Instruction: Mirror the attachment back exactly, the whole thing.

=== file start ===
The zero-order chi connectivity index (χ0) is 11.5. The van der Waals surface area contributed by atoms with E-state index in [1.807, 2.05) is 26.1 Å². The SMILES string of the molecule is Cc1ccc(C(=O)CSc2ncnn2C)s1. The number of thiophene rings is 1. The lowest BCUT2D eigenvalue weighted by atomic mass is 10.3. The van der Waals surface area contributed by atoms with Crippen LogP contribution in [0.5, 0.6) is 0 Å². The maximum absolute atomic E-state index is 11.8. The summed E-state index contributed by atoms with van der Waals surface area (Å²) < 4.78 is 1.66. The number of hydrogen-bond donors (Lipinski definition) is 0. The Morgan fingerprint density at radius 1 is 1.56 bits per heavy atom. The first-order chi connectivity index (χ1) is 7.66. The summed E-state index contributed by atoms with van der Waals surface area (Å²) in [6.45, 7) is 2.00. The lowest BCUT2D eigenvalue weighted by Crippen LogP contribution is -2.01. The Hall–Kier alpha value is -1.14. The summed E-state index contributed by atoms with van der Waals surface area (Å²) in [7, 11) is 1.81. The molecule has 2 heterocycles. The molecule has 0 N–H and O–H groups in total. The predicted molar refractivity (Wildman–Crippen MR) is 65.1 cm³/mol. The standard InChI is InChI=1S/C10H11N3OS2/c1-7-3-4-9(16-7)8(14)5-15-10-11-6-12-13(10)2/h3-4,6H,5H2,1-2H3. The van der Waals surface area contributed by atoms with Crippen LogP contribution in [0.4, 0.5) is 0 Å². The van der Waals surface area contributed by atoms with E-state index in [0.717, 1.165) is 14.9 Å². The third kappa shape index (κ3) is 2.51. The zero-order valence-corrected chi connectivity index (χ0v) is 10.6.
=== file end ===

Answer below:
The zero-order chi connectivity index (χ0) is 11.5. The van der Waals surface area contributed by atoms with E-state index in [1.807, 2.05) is 26.1 Å². The SMILES string of the molecule is Cc1ccc(C(=O)CSc2ncnn2C)s1. The number of thiophene rings is 1. The lowest BCUT2D eigenvalue weighted by atomic mass is 10.3. The van der Waals surface area contributed by atoms with Crippen LogP contribution in [0.5, 0.6) is 0 Å². The maximum absolute atomic E-state index is 11.8. The summed E-state index contributed by atoms with van der Waals surface area (Å²) < 4.78 is 1.66. The number of hydrogen-bond donors (Lipinski definition) is 0. The Morgan fingerprint density at radius 1 is 1.56 bits per heavy atom. The first-order chi connectivity index (χ1) is 7.66. The summed E-state index contributed by atoms with van der Waals surface area (Å²) in [6.45, 7) is 2.00. The lowest BCUT2D eigenvalue weighted by Crippen LogP contribution is -2.01. The Hall–Kier alpha value is -1.14. The summed E-state index contributed by atoms with van der Waals surface area (Å²) in [7, 11) is 1.81. The molecule has 2 heterocycles. The molecule has 0 N–H and O–H groups in total. The predicted molar refractivity (Wildman–Crippen MR) is 65.1 cm³/mol. The standard InChI is InChI=1S/C10H11N3OS2/c1-7-3-4-9(16-7)8(14)5-15-10-11-6-12-13(10)2/h3-4,6H,5H2,1-2H3. The van der Waals surface area contributed by atoms with Crippen LogP contribution in [0.4, 0.5) is 0 Å². The van der Waals surface area contributed by atoms with E-state index in [0.717, 1.165) is 14.9 Å². The third kappa shape index (κ3) is 2.51. The zero-order valence-corrected chi connectivity index (χ0v) is 10.6.